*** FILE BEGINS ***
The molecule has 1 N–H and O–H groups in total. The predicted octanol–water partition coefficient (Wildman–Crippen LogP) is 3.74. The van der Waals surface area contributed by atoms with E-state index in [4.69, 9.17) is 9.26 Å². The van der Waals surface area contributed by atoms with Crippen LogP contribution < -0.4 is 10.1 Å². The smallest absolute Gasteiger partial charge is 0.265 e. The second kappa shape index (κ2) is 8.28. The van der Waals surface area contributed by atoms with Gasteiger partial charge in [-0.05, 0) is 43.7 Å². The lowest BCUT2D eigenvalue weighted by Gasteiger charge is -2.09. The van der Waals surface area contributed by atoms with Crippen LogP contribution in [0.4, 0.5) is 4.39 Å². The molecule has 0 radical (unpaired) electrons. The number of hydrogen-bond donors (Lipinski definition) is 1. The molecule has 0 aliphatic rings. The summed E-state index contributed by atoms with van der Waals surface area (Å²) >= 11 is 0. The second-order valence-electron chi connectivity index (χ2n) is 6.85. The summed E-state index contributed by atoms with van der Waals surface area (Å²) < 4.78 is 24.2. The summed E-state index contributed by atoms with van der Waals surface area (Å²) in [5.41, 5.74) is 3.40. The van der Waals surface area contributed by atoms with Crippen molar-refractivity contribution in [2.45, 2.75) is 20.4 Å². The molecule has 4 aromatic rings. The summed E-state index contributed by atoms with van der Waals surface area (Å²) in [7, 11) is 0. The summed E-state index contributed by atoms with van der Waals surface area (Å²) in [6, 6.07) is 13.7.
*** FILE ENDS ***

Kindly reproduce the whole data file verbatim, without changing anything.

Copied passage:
The molecule has 1 N–H and O–H groups in total. The predicted octanol–water partition coefficient (Wildman–Crippen LogP) is 3.74. The van der Waals surface area contributed by atoms with E-state index in [4.69, 9.17) is 9.26 Å². The van der Waals surface area contributed by atoms with Crippen LogP contribution < -0.4 is 10.1 Å². The smallest absolute Gasteiger partial charge is 0.265 e. The second kappa shape index (κ2) is 8.28. The van der Waals surface area contributed by atoms with Gasteiger partial charge in [-0.05, 0) is 43.7 Å². The lowest BCUT2D eigenvalue weighted by Gasteiger charge is -2.09. The van der Waals surface area contributed by atoms with Crippen LogP contribution in [0.4, 0.5) is 4.39 Å². The molecule has 0 radical (unpaired) electrons. The number of hydrogen-bond donors (Lipinski definition) is 1. The molecule has 0 aliphatic rings. The summed E-state index contributed by atoms with van der Waals surface area (Å²) >= 11 is 0. The second-order valence-electron chi connectivity index (χ2n) is 6.85. The summed E-state index contributed by atoms with van der Waals surface area (Å²) < 4.78 is 24.2. The summed E-state index contributed by atoms with van der Waals surface area (Å²) in [5.41, 5.74) is 3.40. The van der Waals surface area contributed by atoms with Crippen molar-refractivity contribution in [2.45, 2.75) is 20.4 Å². The molecule has 4 aromatic rings. The summed E-state index contributed by atoms with van der Waals surface area (Å²) in [7, 11) is 0. The summed E-state index contributed by atoms with van der Waals surface area (Å²) in [6, 6.07) is 13.7.